Is the low 5% unemployment number recently announced a cause for celebration? Or should those who are interested in the economic health of the country look to other numbers?
In judging the health of the economy, we should realize that the published unemployment number may not be the most important number to look at. It does not include people who have dropped off the government's "unemployment" roles or who have simply given up. When counting these people, the real unemployment rate, according to the Bureau of Labor Statistics, is closer to 10%.
The accurate way to measure true unemployment is through the labor participation rate, which is the percentage of people in the work force who actually have jobs. This is near its lowest level for the past 40 years.
The unemployment numbers are also distorted by what is counted as an "employed" person. Today, so many jobs are part-time or seasonal, so that the jobs added each month do not necessarily represent full-time or permanent jobs complete with employee benefits or job security. The overall problem has been growing each year over four decades, so counting the number of new jobs added each month is really meaningless in the bigger scheme of things.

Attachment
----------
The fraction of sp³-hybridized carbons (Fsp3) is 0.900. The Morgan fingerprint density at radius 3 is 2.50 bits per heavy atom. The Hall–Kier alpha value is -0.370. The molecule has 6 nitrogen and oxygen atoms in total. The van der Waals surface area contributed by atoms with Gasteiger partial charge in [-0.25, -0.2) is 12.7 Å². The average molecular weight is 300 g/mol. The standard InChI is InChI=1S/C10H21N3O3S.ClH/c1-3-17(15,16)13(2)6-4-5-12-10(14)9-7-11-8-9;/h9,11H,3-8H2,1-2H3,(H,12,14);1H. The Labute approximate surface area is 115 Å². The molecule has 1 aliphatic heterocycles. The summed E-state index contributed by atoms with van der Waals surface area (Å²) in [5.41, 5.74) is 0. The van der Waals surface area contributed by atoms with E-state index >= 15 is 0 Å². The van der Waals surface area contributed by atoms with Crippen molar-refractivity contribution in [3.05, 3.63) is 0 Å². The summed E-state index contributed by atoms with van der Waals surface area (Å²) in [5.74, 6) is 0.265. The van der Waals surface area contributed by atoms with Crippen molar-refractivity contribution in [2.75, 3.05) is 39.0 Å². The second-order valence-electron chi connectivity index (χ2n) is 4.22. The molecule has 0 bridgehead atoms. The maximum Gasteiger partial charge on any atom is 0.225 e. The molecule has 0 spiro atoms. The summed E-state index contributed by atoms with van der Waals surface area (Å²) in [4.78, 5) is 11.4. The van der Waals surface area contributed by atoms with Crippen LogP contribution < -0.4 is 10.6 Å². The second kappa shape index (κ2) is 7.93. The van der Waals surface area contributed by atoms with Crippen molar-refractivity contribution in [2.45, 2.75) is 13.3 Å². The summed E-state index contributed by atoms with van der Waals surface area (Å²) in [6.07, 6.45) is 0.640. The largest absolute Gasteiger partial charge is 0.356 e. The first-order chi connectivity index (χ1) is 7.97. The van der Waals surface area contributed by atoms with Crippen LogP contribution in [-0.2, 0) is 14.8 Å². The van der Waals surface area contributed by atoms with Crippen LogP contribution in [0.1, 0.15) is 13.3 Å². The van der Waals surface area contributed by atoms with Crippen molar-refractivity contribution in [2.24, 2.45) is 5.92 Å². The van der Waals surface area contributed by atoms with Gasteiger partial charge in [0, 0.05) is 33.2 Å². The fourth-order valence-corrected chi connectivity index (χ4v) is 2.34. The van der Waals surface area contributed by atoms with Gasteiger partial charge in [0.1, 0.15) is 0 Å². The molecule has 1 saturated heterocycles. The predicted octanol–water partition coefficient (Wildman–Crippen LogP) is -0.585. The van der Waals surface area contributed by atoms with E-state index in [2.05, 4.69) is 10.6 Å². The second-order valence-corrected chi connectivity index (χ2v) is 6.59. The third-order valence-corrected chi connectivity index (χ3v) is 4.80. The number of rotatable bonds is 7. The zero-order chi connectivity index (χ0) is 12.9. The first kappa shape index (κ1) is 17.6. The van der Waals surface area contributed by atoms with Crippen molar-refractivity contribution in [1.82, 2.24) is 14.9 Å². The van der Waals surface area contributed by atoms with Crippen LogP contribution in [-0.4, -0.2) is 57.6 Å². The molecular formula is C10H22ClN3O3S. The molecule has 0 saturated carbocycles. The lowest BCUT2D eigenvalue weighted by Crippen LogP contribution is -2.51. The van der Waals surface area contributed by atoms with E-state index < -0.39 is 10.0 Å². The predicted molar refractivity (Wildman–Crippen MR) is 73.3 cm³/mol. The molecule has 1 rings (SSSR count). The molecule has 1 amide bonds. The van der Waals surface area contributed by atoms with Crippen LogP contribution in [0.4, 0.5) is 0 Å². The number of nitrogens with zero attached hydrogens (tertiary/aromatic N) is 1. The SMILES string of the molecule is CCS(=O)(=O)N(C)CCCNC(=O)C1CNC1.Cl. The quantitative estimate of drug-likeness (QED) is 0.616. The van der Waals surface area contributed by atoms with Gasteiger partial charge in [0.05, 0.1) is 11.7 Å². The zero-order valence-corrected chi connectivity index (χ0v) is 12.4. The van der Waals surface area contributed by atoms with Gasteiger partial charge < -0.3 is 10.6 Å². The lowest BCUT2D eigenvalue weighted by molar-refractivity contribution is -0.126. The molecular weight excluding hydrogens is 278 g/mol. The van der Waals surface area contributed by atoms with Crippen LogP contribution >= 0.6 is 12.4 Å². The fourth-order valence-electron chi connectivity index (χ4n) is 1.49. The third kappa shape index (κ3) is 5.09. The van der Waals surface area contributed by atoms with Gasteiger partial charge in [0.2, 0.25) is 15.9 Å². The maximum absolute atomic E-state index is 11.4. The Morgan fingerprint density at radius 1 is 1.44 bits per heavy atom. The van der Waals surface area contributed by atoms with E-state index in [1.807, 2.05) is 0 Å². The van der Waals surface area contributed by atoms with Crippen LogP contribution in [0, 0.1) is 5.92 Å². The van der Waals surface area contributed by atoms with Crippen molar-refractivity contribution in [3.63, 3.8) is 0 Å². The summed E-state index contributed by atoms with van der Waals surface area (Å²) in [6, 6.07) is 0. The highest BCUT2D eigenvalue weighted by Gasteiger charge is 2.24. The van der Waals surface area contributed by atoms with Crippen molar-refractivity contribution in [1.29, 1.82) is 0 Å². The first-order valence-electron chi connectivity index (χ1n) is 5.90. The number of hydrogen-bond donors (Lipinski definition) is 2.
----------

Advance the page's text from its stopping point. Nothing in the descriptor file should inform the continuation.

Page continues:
So the question of whether a good jobs report helps the economy should be rephrased: Does a positive job report each month add to the illusion of an improving economy? A follow-up question should be, how can we finally fix the declining participation rate and create true economic health?
At some point, the economic aspects of Wall Street will catch up with the reality -- a continuing decline in manufacturing, outsourcing of jobs, and companies moving offshore to avoid high corporate taxes.
It's not the headline unemployment rate that tells the story, but the labor participation rate.